Nodal analysis in AC circuits

Discussion in 'Homework Help' started by plaayaah, Apr 27, 2013.

  1. plaayaah

    Thread Starter New Member

    Apr 27, 2013
    Hello, I am new to the forum, so if this has been previously answered before, please to forward me the link and I apologize for the inconvenience.

    My question is that we have just started AC circuits using phasors and I understand how to carry out nodal analysis calculations in DC current, but I have absolutely no idea how I can find out the desired voltage in an AC circuit with phasors. For DC current, all I had to do was plug in the values in the 'solver' function in my graphical calculator.

    I tried Google and Youtube and I could not get any successful answer, so if anyone would have the time to help a student in deep need out, I would really really appreciate it.

    Either an example with a manual calculation or just a brief explanation on how to find out the voltage with the calculator would be appreciated.

    Thanking you so much!
  2. WBahn


    Mar 31, 2012
    This is a perfect example of the abuse of calculators in education. You were not taught how to solve DC circuit problems, you were taught how to tell a calculator to do your thinking for you and have IT solve DC circuit problems. If YOU understood how to carry out nodal analysis on DC circuits, you would know how to do it for AC circuits once you were taught how to add/subtract/multiply/divide phasors.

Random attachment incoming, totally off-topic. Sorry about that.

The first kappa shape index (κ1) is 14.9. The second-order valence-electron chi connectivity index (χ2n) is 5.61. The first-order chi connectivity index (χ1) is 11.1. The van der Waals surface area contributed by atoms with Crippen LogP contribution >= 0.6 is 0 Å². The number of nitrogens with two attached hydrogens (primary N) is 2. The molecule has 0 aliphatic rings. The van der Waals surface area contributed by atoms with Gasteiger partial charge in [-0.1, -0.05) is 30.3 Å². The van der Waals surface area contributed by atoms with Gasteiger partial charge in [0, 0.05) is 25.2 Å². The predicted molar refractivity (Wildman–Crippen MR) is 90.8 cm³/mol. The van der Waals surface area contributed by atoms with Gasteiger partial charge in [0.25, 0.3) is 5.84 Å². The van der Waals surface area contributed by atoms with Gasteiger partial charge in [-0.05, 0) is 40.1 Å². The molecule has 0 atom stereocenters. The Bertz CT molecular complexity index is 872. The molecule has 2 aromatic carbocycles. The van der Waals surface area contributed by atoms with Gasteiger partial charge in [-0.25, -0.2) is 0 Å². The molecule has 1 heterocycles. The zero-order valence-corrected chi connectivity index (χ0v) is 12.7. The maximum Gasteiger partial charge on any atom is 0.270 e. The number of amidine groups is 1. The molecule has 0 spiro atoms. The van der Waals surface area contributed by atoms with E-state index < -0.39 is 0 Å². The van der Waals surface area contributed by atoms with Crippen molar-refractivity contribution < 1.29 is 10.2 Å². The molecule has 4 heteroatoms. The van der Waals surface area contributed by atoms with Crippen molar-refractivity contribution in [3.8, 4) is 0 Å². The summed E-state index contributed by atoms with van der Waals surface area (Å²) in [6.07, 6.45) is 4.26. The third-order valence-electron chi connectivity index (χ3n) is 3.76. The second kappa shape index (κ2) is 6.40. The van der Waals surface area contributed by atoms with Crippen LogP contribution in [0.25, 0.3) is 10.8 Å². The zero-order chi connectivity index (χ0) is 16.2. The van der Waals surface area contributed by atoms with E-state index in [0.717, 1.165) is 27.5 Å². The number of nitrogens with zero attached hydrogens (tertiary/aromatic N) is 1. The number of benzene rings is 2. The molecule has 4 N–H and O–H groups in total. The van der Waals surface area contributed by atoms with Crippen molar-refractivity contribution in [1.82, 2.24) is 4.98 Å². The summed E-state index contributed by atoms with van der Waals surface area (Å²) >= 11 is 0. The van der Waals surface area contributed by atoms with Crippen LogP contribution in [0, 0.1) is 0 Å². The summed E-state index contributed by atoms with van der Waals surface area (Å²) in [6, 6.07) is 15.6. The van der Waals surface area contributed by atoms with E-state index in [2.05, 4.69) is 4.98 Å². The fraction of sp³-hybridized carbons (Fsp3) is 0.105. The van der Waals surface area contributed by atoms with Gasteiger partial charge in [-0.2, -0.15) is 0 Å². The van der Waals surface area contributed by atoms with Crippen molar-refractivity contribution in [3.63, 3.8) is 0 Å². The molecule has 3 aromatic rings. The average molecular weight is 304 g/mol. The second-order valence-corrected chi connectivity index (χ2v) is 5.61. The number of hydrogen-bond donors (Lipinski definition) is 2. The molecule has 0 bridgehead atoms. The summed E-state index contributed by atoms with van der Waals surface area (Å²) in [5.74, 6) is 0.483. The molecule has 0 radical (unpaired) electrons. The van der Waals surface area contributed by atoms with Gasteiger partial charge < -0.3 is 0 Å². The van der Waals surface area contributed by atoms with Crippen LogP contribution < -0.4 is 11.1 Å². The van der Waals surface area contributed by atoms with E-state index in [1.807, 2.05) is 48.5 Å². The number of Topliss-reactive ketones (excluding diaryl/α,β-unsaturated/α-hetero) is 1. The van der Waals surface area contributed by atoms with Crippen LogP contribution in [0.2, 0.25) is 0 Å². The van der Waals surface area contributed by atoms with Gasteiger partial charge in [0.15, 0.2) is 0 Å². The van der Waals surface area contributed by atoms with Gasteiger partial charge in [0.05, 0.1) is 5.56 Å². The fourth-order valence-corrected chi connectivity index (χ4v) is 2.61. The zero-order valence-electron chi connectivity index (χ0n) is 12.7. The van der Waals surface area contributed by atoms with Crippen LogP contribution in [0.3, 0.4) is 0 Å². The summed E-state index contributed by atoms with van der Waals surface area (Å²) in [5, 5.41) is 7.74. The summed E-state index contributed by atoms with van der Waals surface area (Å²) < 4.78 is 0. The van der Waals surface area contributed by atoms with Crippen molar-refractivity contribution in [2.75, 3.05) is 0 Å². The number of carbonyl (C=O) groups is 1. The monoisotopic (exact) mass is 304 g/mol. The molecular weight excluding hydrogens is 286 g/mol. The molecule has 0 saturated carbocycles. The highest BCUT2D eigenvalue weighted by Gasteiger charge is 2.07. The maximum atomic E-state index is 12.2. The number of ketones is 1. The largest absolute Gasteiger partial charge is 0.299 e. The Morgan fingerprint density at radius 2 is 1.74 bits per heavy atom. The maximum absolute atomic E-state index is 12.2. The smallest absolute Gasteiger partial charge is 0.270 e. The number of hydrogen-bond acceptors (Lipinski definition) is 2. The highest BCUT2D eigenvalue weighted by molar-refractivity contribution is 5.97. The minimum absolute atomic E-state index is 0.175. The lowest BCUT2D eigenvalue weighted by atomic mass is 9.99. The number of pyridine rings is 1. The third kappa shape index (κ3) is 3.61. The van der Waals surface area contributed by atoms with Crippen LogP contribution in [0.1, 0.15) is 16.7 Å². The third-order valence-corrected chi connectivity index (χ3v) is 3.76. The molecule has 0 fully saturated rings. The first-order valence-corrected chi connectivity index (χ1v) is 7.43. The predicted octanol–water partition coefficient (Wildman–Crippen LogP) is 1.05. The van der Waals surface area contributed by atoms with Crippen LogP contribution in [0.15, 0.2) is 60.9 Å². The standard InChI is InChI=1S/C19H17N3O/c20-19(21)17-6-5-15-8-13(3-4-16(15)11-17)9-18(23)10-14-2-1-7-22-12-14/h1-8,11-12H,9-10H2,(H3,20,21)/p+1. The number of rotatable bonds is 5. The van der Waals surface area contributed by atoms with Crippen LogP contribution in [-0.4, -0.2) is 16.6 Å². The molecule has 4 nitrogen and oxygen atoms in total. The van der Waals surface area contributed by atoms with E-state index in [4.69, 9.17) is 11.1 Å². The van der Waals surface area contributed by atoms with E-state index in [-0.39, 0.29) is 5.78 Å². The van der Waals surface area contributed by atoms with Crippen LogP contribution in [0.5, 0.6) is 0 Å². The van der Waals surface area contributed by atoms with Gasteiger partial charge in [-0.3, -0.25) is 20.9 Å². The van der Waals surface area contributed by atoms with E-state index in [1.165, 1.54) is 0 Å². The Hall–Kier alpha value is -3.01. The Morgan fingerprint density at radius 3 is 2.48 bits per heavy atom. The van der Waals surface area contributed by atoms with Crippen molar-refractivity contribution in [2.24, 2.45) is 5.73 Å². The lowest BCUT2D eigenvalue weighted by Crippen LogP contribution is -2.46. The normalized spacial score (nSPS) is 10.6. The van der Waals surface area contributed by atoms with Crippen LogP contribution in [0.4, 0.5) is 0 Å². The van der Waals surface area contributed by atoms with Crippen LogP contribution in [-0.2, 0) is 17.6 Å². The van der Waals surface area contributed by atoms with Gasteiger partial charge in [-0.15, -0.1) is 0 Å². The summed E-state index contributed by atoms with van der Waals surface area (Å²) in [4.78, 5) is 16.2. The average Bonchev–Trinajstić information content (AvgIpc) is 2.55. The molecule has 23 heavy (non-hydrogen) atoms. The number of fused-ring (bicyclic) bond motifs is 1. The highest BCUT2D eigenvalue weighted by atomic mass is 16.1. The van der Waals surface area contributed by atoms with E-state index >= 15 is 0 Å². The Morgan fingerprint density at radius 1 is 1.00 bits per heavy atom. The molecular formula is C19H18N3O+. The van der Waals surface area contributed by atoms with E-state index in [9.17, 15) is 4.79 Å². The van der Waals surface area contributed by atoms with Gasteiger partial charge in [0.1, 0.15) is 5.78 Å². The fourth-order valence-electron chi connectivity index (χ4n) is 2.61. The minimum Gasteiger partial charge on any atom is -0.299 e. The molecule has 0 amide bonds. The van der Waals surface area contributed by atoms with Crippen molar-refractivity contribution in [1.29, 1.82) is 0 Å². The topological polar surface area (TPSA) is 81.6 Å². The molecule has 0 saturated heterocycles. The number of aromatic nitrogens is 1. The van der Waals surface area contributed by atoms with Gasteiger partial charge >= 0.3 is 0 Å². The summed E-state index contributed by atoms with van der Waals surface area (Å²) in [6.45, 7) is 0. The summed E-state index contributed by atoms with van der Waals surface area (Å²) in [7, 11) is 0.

Unfortunately, whoever taught you DC circuits failed to lay a proper educational foundation and, as a result, you are poorly prepared to build any further education on top of it.

    What you need to do is go back and learn how to solve DC circuits without your calculator -- or under the constraint that your calculator is to be used only to add/subtract/multiply/divide numbers.

    You might try the E-book available here, but it is written from an electron-flow standpoint in which a positive current flow corresponds to the direction in which negatively charged particles are flowing. Thus you might find it too confusing if you are used to conventional current. But you might be best served by simply going back through your text book and redoing the DC analysis parts carefully and manually. You should find that, having been through it once, it won't take too long to pick up the parts you missed the first time around.